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Revegetation Program

The PMC leads Alaska in reclamation, erosion control, research, technology and knowledge transfer, and revegetation. Research priorities include the use of dormant seedlings to extend planting seasons, cost-effective methods of willow planting, and wetland ecosystem restoration. This program has gathered at least 275 plot-years of information from sites around the state, and developed 11 new cultivars and 33 natural "Selected Class" germplasms for release. The PMC maintains these collections, as well as the 9 cultivars developed by the University of Alaska Fairbanks and the Agriculture Research Service for use in revegetation and reclamation.

PMC Programs


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5310 S Bodenburg Spur
Palmer, AK 99645
Phone: 907-745-4469
Fax: 907-746-1568

Mon. - Fri.
8 a.m. - 4 p.m.

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Revegetation Options

Revegetation can be achieved through natural reinvasion, enhanced, seeding, or the charged overburden processes. These processes can be used independently or in combination with each other. Which option is chosen often depends on your site characteristics and the level of management input that can be provided. Some of the more commonly used options are briefly addressed in the tabs below:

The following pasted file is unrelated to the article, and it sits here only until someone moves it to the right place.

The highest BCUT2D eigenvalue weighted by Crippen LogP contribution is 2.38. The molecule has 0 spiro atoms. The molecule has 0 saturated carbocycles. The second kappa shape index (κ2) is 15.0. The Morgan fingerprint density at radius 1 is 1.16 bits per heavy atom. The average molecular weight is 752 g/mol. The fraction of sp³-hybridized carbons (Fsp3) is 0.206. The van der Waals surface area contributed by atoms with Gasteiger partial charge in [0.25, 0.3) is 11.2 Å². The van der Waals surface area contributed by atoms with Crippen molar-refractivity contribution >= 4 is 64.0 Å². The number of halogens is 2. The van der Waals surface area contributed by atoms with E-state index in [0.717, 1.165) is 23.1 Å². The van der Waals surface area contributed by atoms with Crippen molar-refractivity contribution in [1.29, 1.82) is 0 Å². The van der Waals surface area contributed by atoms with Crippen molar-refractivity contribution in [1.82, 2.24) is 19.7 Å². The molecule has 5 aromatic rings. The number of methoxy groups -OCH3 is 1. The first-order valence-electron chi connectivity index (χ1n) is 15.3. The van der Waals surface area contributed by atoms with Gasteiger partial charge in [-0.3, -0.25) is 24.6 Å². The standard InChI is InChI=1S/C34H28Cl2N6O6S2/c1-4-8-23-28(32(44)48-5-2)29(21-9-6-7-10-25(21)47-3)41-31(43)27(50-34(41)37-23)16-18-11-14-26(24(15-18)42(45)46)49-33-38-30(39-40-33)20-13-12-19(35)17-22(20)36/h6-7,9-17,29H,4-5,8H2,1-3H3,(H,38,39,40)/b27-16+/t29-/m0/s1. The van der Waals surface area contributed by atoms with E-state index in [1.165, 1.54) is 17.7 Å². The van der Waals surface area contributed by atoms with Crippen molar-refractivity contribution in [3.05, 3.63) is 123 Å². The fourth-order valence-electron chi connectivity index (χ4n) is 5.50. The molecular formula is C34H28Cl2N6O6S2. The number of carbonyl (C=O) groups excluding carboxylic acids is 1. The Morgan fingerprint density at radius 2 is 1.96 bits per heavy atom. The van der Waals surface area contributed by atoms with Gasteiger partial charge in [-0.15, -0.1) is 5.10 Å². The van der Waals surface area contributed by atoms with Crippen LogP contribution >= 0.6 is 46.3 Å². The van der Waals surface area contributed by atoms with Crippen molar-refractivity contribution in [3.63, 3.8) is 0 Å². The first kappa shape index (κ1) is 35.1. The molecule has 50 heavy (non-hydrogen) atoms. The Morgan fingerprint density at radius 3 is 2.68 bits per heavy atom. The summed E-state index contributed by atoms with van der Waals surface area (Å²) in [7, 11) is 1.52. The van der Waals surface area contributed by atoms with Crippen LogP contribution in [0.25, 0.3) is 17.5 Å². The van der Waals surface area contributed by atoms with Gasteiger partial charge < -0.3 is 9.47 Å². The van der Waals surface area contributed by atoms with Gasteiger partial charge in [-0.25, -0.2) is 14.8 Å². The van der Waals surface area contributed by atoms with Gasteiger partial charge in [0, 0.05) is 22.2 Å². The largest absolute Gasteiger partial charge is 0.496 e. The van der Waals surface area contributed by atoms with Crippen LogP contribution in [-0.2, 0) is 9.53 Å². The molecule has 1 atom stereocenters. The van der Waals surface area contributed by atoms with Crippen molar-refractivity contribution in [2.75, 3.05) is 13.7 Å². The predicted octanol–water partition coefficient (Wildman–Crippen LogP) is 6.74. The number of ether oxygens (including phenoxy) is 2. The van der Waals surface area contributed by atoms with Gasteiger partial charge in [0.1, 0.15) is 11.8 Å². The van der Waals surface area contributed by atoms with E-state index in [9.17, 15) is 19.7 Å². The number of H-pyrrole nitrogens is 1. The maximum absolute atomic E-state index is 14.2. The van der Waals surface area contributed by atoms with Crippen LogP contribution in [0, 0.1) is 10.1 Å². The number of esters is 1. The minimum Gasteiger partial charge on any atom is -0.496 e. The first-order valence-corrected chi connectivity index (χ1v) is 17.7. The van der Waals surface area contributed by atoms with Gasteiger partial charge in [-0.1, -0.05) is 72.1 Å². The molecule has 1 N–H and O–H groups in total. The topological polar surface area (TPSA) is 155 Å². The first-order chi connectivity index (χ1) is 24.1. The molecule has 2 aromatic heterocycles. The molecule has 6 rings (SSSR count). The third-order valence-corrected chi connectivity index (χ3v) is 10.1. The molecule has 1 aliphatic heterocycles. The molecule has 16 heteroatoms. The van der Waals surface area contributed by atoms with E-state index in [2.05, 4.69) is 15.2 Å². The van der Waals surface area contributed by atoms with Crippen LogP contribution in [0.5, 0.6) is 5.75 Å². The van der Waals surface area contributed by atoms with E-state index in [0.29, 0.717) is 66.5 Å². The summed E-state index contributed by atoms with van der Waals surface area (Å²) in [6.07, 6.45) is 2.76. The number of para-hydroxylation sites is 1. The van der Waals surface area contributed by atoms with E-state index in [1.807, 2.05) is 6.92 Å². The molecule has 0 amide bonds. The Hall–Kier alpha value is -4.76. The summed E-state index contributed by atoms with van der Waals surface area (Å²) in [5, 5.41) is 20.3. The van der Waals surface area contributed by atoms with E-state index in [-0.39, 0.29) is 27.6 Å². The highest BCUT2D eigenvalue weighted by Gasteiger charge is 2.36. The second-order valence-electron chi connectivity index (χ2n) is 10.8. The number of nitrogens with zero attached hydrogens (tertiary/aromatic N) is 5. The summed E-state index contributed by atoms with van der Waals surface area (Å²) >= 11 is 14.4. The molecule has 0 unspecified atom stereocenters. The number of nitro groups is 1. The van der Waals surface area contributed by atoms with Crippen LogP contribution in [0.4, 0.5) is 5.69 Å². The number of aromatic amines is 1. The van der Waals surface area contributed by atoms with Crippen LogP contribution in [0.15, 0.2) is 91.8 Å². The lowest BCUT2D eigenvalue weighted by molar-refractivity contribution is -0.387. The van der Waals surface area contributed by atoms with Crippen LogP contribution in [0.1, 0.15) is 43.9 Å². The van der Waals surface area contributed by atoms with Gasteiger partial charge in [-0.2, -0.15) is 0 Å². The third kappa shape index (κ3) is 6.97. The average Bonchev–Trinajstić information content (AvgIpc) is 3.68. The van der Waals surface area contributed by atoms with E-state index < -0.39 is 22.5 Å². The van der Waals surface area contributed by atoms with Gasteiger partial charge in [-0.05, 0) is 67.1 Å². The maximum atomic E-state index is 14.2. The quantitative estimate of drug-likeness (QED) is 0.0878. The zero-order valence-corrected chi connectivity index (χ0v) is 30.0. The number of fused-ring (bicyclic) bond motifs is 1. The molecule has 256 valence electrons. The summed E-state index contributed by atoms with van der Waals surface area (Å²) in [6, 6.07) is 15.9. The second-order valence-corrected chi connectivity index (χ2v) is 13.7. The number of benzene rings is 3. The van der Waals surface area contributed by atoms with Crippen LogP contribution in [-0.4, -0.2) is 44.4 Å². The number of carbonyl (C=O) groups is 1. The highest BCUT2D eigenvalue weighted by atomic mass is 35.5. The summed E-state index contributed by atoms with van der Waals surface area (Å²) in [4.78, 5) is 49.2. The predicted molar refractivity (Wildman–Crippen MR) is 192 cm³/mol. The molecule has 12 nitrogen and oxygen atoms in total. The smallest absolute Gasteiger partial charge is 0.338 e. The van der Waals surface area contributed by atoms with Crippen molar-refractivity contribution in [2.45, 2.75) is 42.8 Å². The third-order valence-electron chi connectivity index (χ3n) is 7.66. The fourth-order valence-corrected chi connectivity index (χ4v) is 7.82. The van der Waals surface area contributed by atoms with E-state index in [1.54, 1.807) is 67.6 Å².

• Natural Reinvasion
  • Enhanced
  • Seeding
  • Charged Overburden

Natural Reinvasion

Do nothing and allow for natural reinvasion.
This process is attractive because no management is involved.
It is slow, has unpredictable results and sometimes ineffective.

Natural Reinvasion 1 Natural Reinvasion 2

Enhanced Natural Reinvasion

This process requires a form of surface scarification and fertilizer.
It is not as slow as natural reinvasion but still has a relatively low success rate.

Natural Reinvasion 1

Standard Seeding With Native Species

This process is the most cost-effective method to revegetate an area where rapid results and a high success rate are desired. It follows a logical sequence of surface preparation, fertilizing and seeding.

Natural Reinvasion 1

Charged Overburden Veneer

This process involves spreading overburden (usually taken from a nearby worksite)) over an area to be revegetated. Seed, roots, nutrients and microorganisms already present in the soil constitute the ‘charge’ and are relied upon to establish vegetation.

Natural Reinvasion 1

For More Information Contact:

Phil Czapla
Revegetation and Erosion Control